• On the Move..

    Two of the American World Cup players - Tim Howard and Cory Gibbs will be wearing new uniforms next year, joining Everton and Charlton, respectively, of the English top division. For the athletic but occasionally erratic Howard, it's a chance to recapture former glory and for the promising Gibbs, a chance to continue his European dream. These moves really have no World Cup impact, other than changing the bios of both of these players. Plus, the British announcers will be able to say things like "... the Charlton signee clears the ball well..." when Gibbs makes a play.

    Needless to say, I like both moves. Whenever an American signs to play in a top European league, it's nothing but good news. Gibbs with potentially 4 years of EPL seasoning before the 2010 World Cup, and Howard getting the starting nod with a good club.

    Monday, May 08, 2006


    I mentioned earlier that Bobby Convey is one of my favorite players on this team. He's also the only one whom I've ever talked to in person. Since 2004, I've been doing freelance (emphasis on free) reporting on the DC United for a company called TSV Media, and I've had access to the team's clubhouse. Some of my stories have appeared online, including the soccer area of, which might be one of the coolest experiences I've had without being naked. I talked to Bobby in April of 2004, and he seemed to be pretty decent. He was only 20 at the time, but he wasn't shy, wasn't silly or cocky; gave me some good answers and seemed respectful. He started playing professionally at age 16, and moved to an English club called Reading in 2005. He didn't have an easy go of it, but he persevered, and now he's a starter, and on a World Cup squad. Go Bobby.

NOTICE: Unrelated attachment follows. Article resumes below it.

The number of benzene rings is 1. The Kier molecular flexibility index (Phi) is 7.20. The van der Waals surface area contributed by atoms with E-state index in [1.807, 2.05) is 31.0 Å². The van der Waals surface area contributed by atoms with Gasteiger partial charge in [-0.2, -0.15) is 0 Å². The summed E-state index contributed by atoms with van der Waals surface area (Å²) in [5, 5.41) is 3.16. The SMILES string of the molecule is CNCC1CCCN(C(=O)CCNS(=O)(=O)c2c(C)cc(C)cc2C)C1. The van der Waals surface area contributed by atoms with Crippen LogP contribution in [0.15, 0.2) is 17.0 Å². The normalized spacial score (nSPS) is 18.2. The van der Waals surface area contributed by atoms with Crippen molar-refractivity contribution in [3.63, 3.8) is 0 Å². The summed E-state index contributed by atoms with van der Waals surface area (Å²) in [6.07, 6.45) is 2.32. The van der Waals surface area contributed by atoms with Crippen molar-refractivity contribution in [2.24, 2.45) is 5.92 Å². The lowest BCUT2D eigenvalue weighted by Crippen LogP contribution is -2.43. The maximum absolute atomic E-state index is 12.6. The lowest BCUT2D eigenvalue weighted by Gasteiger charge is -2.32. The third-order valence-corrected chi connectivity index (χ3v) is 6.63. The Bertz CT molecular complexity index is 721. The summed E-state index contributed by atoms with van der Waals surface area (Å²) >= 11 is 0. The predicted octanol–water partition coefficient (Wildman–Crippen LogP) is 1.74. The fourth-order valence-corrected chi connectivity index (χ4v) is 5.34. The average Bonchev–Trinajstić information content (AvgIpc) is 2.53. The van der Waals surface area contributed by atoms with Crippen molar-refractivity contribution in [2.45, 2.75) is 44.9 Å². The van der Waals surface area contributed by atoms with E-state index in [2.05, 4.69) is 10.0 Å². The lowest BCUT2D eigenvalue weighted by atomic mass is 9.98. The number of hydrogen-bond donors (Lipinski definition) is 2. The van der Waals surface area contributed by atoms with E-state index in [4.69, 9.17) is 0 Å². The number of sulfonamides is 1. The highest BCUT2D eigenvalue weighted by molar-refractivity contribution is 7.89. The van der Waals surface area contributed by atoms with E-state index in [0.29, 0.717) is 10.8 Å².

How to follow the World Cup.

    People talk about the Super Bowl being the world's biggest sporting event; it's not. It's kind of funny, really. How many people watch the Super Bowl ? Maybe 180 million. They always talk about how it's being BROADCAST to 2 billion people, or so.
    Well, they can broadcast it to the moons of Mars (which are Delos and Phebos, by the way).. doesn't mean people watch it.